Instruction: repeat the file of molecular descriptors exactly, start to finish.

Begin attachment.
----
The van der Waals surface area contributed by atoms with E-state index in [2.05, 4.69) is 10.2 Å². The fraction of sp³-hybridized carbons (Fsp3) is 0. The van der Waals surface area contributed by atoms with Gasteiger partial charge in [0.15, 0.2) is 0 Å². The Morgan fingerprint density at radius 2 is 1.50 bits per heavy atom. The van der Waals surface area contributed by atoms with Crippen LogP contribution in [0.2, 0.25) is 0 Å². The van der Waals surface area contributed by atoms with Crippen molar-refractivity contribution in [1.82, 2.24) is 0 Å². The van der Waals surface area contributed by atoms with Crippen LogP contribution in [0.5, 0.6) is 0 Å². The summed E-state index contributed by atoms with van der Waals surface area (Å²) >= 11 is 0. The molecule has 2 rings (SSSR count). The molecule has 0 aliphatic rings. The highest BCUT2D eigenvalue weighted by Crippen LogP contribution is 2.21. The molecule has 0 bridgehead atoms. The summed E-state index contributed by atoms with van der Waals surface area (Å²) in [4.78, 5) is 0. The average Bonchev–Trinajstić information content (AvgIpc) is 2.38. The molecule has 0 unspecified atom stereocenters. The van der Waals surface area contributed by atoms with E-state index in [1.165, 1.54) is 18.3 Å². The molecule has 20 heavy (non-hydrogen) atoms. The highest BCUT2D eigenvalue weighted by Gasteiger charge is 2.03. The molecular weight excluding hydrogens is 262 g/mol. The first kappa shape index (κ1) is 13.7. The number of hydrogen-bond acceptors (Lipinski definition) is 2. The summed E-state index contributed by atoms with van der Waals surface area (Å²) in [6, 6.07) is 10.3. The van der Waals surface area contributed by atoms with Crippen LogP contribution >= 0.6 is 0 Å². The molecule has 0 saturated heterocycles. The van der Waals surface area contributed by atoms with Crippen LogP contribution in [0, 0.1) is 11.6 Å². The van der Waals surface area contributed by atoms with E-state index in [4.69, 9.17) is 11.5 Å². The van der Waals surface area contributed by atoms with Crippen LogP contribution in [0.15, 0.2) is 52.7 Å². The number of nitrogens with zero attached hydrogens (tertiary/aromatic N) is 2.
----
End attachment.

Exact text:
The van der Waals surface area contributed by atoms with E-state index in [2.05, 4.69) is 10.2 Å². The fraction of sp³-hybridized carbons (Fsp3) is 0. The van der Waals surface area contributed by atoms with Gasteiger partial charge in [0.15, 0.2) is 0 Å². The Morgan fingerprint density at radius 2 is 1.50 bits per heavy atom. The van der Waals surface area contributed by atoms with Crippen LogP contribution in [0.2, 0.25) is 0 Å². The van der Waals surface area contributed by atoms with Crippen molar-refractivity contribution in [1.82, 2.24) is 0 Å². The van der Waals surface area contributed by atoms with Crippen LogP contribution in [0.5, 0.6) is 0 Å². The summed E-state index contributed by atoms with van der Waals surface area (Å²) >= 11 is 0. The molecule has 2 rings (SSSR count). The molecule has 0 aliphatic rings. The highest BCUT2D eigenvalue weighted by Crippen LogP contribution is 2.21. The molecule has 0 bridgehead atoms. The summed E-state index contributed by atoms with van der Waals surface area (Å²) in [4.78, 5) is 0. The average Bonchev–Trinajstić information content (AvgIpc) is 2.38. The molecule has 0 unspecified atom stereocenters. The van der Waals surface area contributed by atoms with E-state index in [1.165, 1.54) is 18.3 Å². The molecule has 20 heavy (non-hydrogen) atoms. The highest BCUT2D eigenvalue weighted by Gasteiger charge is 2.03. The molecular weight excluding hydrogens is 262 g/mol. The first kappa shape index (κ1) is 13.7. The number of hydrogen-bond acceptors (Lipinski definition) is 2. The summed E-state index contributed by atoms with van der Waals surface area (Å²) in [6, 6.07) is 10.3. The van der Waals surface area contributed by atoms with Crippen LogP contribution >= 0.6 is 0 Å². The molecule has 0 saturated heterocycles. The van der Waals surface area contributed by atoms with Crippen LogP contribution in [0, 0.1) is 11.6 Å². The van der Waals surface area contributed by atoms with E-state index in [4.69, 9.17) is 11.5 Å². The van der Waals surface area contributed by atoms with Crippen LogP contribution in [0.15, 0.2) is 52.7 Å². The number of nitrogens with zero attached hydrogens (tertiary/aromatic N) is 2.